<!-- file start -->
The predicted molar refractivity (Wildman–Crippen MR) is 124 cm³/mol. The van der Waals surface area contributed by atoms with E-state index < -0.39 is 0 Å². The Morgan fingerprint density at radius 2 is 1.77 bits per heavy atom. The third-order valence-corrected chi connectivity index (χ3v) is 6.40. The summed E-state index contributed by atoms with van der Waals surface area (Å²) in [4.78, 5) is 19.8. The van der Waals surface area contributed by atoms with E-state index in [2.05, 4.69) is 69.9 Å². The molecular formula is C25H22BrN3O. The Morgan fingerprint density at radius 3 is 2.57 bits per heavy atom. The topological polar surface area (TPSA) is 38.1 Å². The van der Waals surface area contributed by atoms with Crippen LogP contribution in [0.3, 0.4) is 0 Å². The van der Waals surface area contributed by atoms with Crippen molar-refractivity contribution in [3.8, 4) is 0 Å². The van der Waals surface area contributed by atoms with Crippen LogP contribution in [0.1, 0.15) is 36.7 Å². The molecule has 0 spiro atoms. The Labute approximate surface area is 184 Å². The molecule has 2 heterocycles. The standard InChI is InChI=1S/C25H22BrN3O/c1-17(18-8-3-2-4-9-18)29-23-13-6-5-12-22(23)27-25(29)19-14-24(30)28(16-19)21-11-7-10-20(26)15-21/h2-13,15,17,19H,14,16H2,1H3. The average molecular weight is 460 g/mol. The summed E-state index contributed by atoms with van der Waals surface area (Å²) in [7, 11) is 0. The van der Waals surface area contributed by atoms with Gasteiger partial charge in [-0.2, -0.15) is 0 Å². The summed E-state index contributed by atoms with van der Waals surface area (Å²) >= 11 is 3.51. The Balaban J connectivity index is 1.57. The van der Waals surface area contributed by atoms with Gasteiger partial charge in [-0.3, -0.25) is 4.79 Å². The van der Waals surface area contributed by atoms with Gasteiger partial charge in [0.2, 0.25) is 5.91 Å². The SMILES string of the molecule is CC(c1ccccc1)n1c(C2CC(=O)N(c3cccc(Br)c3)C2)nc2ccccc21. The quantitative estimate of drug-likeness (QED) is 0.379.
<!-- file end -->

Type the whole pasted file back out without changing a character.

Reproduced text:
The predicted molar refractivity (Wildman–Crippen MR) is 124 cm³/mol. The van der Waals surface area contributed by atoms with E-state index < -0.39 is 0 Å². The Morgan fingerprint density at radius 2 is 1.77 bits per heavy atom. The third-order valence-corrected chi connectivity index (χ3v) is 6.40. The summed E-state index contributed by atoms with van der Waals surface area (Å²) in [4.78, 5) is 19.8. The van der Waals surface area contributed by atoms with E-state index in [2.05, 4.69) is 69.9 Å². The molecular formula is C25H22BrN3O. The Morgan fingerprint density at radius 3 is 2.57 bits per heavy atom. The topological polar surface area (TPSA) is 38.1 Å². The van der Waals surface area contributed by atoms with Crippen LogP contribution in [0.3, 0.4) is 0 Å². The van der Waals surface area contributed by atoms with Crippen molar-refractivity contribution in [3.8, 4) is 0 Å². The van der Waals surface area contributed by atoms with Crippen LogP contribution in [0.1, 0.15) is 36.7 Å². The molecule has 0 spiro atoms. The Labute approximate surface area is 184 Å². The molecule has 2 heterocycles. The standard InChI is InChI=1S/C25H22BrN3O/c1-17(18-8-3-2-4-9-18)29-23-13-6-5-12-22(23)27-25(29)19-14-24(30)28(16-19)21-11-7-10-20(26)15-21/h2-13,15,17,19H,14,16H2,1H3. The average molecular weight is 460 g/mol. The summed E-state index contributed by atoms with van der Waals surface area (Å²) in [7, 11) is 0. The van der Waals surface area contributed by atoms with Gasteiger partial charge in [-0.2, -0.15) is 0 Å². The summed E-state index contributed by atoms with van der Waals surface area (Å²) >= 11 is 3.51. The Balaban J connectivity index is 1.57. The van der Waals surface area contributed by atoms with Gasteiger partial charge in [-0.3, -0.25) is 4.79 Å². The van der Waals surface area contributed by atoms with Gasteiger partial charge in [0.2, 0.25) is 5.91 Å². The SMILES string of the molecule is CC(c1ccccc1)n1c(C2CC(=O)N(c3cccc(Br)c3)C2)nc2ccccc21. The quantitative estimate of drug-likeness (QED) is 0.379.